Stephenson came out of the gate declaring, in his written testimony that “this transaction is all about consumers.”
He argued that consumers want fewer dropped calls, faster speeds, access to state-of-the-art mobile broadband service-both at home and when they travel-and the transaction would help to achieve this. He also argued, in his statement, that smartphone, tablet and high-definition video use are driving the need for greater spectrum.
“We estimate that in 2015 we will carry the same amount of mobile data traffic by mid-February that we carried for the entire year in 2010,” he wrote. “Just about the only thing that can slow down this cycle of innovation, investment and growth is lack of capacity to meet this demand-and that’s why there is such a focus on spectrum. The mobile wireless industry needs more spectrum and soon.”
Humm, in his remarks, took a different tact, essentially arguing that T-Mobile is about to go belly up; it has faced revenue declines for two consecutive years, he said, and subscriber losses remain the number one concern, and its spectrum holdings won’t allow it to launch a 4G LTE (Long-Term Evolution) network. Being folded into AT&T, he added, would provide T-Mobile customers with coverage improvements, near-term network-quality improvements, access to LTE service and lower prices-as a result of the combined companies’ increased capacity leading to reduced costs.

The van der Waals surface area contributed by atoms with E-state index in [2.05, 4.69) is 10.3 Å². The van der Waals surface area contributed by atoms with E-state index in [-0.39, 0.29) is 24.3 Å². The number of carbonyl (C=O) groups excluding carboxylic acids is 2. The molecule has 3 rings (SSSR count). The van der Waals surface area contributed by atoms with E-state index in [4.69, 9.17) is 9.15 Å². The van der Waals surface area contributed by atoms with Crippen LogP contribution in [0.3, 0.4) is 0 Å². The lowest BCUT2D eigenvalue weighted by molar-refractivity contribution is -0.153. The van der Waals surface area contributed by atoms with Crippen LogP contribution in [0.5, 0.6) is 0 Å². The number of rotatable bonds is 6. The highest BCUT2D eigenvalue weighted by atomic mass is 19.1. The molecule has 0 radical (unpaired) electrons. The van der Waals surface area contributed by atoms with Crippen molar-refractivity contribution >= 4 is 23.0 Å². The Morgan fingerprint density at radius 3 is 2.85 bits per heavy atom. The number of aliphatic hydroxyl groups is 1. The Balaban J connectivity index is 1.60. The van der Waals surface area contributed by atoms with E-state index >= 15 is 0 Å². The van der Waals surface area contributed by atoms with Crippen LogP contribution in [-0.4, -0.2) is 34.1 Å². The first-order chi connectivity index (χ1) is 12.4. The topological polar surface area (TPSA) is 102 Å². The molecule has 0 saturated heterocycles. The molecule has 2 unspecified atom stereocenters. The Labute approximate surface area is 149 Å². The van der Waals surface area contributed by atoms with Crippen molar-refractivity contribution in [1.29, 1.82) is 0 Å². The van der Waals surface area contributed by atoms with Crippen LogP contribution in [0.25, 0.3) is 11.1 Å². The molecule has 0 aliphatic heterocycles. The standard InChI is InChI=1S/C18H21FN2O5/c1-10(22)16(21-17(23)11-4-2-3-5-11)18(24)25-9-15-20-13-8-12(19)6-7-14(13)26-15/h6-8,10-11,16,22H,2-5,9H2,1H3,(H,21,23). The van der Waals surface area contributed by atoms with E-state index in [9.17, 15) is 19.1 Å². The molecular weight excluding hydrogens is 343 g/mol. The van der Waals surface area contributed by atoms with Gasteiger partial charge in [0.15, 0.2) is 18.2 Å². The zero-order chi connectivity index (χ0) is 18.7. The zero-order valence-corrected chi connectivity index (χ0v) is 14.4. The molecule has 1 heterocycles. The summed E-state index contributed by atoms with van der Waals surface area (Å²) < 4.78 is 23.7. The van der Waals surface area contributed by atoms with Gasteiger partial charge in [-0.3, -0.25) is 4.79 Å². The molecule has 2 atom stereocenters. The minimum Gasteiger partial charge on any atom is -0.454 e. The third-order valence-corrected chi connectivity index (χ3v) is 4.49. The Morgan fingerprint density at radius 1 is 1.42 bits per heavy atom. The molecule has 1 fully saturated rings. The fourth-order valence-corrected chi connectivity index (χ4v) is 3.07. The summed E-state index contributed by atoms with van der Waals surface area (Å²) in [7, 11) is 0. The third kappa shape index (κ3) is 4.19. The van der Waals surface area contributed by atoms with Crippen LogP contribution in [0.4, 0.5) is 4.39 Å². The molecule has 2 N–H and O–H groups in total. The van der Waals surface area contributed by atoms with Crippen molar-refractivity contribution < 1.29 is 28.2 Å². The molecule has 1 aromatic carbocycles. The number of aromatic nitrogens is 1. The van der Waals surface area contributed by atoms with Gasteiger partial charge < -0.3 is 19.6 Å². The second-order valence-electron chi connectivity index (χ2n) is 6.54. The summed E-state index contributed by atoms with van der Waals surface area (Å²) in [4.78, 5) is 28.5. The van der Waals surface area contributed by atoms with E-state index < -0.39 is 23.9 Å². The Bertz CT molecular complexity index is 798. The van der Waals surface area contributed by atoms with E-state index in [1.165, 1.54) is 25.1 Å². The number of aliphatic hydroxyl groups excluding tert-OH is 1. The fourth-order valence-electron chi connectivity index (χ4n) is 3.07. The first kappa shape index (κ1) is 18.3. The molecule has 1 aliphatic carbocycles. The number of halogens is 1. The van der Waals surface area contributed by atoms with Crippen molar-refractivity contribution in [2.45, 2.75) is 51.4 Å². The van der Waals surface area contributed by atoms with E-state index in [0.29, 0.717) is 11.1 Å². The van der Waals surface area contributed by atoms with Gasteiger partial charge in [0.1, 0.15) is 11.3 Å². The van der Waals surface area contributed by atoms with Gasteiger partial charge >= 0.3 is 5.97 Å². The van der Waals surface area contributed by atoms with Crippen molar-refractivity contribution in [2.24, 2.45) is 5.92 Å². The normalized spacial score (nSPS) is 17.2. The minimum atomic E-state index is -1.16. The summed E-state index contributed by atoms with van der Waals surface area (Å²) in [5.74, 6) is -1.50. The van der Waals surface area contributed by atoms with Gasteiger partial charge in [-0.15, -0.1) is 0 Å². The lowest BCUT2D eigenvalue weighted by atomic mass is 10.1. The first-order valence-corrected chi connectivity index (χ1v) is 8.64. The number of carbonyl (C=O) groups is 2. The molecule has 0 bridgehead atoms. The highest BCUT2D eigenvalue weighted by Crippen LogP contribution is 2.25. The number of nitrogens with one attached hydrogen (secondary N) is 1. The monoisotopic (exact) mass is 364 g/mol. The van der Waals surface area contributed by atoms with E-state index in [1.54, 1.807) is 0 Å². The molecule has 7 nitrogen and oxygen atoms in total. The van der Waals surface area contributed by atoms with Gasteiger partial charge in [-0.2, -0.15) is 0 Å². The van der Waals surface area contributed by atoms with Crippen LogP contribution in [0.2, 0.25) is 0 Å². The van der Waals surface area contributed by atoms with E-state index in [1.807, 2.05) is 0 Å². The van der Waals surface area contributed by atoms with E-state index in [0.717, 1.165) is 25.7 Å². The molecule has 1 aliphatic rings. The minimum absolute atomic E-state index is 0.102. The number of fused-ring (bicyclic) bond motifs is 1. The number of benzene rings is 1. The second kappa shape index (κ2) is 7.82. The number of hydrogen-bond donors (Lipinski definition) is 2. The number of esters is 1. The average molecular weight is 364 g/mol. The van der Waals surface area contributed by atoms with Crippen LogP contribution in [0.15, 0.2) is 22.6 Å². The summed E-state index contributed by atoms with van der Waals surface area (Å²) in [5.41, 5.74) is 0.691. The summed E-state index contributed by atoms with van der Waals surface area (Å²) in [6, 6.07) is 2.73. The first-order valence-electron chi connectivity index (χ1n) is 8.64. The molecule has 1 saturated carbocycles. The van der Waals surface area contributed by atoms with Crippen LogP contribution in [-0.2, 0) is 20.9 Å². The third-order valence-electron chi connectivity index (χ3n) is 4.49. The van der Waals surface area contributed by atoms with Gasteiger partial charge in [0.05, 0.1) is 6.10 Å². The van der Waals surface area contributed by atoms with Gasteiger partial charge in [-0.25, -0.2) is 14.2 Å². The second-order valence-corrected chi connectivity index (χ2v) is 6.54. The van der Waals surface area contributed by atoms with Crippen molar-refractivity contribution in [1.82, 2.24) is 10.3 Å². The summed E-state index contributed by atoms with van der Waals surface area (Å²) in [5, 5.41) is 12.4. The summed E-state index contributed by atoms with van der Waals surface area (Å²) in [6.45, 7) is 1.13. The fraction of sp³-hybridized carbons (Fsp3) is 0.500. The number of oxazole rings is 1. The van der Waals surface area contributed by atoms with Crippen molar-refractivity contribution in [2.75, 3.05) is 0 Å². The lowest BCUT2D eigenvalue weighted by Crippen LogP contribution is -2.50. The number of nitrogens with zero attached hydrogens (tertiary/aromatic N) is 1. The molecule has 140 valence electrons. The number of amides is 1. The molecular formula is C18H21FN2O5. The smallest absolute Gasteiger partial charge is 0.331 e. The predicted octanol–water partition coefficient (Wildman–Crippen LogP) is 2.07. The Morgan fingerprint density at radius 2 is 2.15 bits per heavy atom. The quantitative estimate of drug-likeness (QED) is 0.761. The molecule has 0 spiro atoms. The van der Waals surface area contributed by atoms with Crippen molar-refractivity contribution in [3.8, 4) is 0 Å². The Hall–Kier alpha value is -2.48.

Regarding the question of reduced competition, Humm added that 75 percent of Americans “live in areas contested by at least five facilities-based wireless providers.”
The definition of true competition-which reportedly had Stephenson and Humm uncomfortably wriggling in their seats-was also touched on by Hesse, in his written testimony: